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Current DUCA rates (2014)
August 24, 2014
5:16 pm
Jack Manning
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August 5, 2014
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Loonie, Canadian banks are making record profits and yet they want to be bailed out when of if things go the other way, losing money.

The little guy and small investor has to be careful of being sucked in to unrealistic rates of returns or interest rates guaranteeing little to no risk. In my opinion 6% to 10% a year. Ponzi schemers are profiting off this.

I don't think we will see 6% term deposits, GIC's, bonds etc. for a long while. It could be 7 to 10 years if we are lucky. I believe the last time was between 1999 to 2001.

August 24, 2014
5:40 pm
xxxx
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Jack Manning
Not sure you can make a general statement that housing prices in Canada will drop 7% to 12% - perhaps in some markets but in other areas (such as the major cities), housing will likely keep increasing by at least small % - land costs more, labour and material cost more....... Even with the melt down in the US a few years ago while some markets incurred huge drops, other markets/cities maintained their prices very well.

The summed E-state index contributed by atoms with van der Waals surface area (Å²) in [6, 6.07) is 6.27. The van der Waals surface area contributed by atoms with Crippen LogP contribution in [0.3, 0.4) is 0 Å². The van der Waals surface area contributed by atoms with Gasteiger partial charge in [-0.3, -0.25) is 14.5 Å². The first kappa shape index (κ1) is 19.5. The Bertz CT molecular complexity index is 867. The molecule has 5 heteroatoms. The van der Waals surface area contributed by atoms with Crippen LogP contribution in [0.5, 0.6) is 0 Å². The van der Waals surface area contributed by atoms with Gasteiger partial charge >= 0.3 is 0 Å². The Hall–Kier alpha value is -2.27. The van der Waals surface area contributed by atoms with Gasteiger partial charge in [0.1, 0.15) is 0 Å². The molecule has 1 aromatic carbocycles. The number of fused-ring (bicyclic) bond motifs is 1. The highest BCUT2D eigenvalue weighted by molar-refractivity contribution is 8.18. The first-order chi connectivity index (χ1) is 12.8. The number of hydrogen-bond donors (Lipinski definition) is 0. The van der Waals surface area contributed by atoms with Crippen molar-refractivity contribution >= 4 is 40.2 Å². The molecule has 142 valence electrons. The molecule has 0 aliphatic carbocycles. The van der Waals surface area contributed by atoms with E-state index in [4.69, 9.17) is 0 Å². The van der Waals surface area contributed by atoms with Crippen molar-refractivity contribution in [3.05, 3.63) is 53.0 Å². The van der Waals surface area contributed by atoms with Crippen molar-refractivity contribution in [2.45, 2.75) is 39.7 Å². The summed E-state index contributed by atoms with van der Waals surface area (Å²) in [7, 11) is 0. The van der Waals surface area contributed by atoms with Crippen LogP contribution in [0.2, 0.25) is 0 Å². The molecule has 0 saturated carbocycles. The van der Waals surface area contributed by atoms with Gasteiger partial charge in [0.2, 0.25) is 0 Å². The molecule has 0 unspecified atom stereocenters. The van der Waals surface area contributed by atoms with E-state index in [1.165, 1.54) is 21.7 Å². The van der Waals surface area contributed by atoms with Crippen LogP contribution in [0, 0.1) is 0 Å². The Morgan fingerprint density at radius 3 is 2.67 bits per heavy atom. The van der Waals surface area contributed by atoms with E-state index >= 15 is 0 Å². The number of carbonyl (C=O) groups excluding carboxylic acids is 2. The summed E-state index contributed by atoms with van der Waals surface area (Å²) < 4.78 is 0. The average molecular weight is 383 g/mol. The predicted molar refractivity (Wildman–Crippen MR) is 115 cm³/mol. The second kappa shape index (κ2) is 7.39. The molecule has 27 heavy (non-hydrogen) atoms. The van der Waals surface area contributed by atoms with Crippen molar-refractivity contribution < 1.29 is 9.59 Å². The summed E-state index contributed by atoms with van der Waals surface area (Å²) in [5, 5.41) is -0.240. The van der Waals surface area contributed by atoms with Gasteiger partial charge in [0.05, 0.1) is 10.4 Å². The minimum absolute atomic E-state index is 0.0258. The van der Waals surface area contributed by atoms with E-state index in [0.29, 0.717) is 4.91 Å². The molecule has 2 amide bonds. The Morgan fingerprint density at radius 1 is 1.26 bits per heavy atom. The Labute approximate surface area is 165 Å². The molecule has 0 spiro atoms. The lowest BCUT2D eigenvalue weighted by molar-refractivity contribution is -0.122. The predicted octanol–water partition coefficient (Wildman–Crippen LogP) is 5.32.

I do agree with you that CSBs are a terrible place to put cash, particularly with daily interest accounts paying higher rates. As well, I do agree we may never see GICs of 6% for a very long time.

August 24, 2014
7:11 pm
Jack Manning
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Brian, I can't remember exactly which bank economists were forecasting falling house prices in Canada over the next 2 to 3 years but they were talking about overall Canadian housing prices and not specific markets in Canada.

I am not sure myself what will happen to overall Canadian housing prices so I was just passing along what I read and heard about this subject.

I would say that it has been a long time maybe 21 to 22 years since we have seen a deep 25% or more drop in Canadian housing prices.

August 24, 2014
8:05 pm
Loonie
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Brian said

Loonie